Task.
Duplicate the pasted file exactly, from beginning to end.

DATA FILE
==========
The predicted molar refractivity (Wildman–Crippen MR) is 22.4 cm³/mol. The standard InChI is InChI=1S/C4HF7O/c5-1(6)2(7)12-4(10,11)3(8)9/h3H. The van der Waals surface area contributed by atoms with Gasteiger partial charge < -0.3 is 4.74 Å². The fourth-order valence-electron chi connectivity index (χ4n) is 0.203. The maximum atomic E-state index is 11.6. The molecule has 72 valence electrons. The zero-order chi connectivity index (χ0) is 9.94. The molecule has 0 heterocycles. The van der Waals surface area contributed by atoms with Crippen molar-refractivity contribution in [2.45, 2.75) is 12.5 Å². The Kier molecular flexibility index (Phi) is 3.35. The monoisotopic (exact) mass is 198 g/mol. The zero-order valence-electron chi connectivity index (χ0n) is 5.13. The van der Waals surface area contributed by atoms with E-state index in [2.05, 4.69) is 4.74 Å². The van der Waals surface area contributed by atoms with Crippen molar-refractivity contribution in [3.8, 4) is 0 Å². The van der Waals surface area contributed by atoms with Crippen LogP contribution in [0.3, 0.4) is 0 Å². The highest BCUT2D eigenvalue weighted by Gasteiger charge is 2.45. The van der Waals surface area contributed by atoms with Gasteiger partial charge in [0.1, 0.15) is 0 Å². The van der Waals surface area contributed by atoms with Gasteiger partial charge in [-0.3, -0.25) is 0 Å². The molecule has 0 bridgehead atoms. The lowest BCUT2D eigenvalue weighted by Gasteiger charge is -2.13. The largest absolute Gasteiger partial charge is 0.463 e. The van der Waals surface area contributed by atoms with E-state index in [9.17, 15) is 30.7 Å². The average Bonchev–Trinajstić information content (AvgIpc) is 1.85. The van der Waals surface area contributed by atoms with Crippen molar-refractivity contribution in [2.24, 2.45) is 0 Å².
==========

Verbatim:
The predicted molar refractivity (Wildman–Crippen MR) is 22.4 cm³/mol. The standard InChI is InChI=1S/C4HF7O/c5-1(6)2(7)12-4(10,11)3(8)9/h3H. The van der Waals surface area contributed by atoms with Gasteiger partial charge < -0.3 is 4.74 Å². The fourth-order valence-electron chi connectivity index (χ4n) is 0.203. The maximum atomic E-state index is 11.6. The molecule has 72 valence electrons. The zero-order chi connectivity index (χ0) is 9.94. The molecule has 0 heterocycles. The van der Waals surface area contributed by atoms with Crippen molar-refractivity contribution in [2.45, 2.75) is 12.5 Å². The Kier molecular flexibility index (Phi) is 3.35. The monoisotopic (exact) mass is 198 g/mol. The zero-order valence-electron chi connectivity index (χ0n) is 5.13. The van der Waals surface area contributed by atoms with E-state index in [2.05, 4.69) is 4.74 Å². The van der Waals surface area contributed by atoms with Crippen molar-refractivity contribution in [3.8, 4) is 0 Å². The van der Waals surface area contributed by atoms with Crippen LogP contribution in [0.3, 0.4) is 0 Å². The highest BCUT2D eigenvalue weighted by Gasteiger charge is 2.45. The van der Waals surface area contributed by atoms with Gasteiger partial charge in [0.1, 0.15) is 0 Å². The van der Waals surface area contributed by atoms with Gasteiger partial charge in [-0.3, -0.25) is 0 Å². The molecule has 0 bridgehead atoms. The lowest BCUT2D eigenvalue weighted by Gasteiger charge is -2.13. The largest absolute Gasteiger partial charge is 0.463 e. The van der Waals surface area contributed by atoms with E-state index in [9.17, 15) is 30.7 Å². The average Bonchev–Trinajstić information content (AvgIpc) is 1.85. The van der Waals surface area contributed by atoms with Crippen molar-refractivity contribution in [2.24, 2.45) is 0 Å².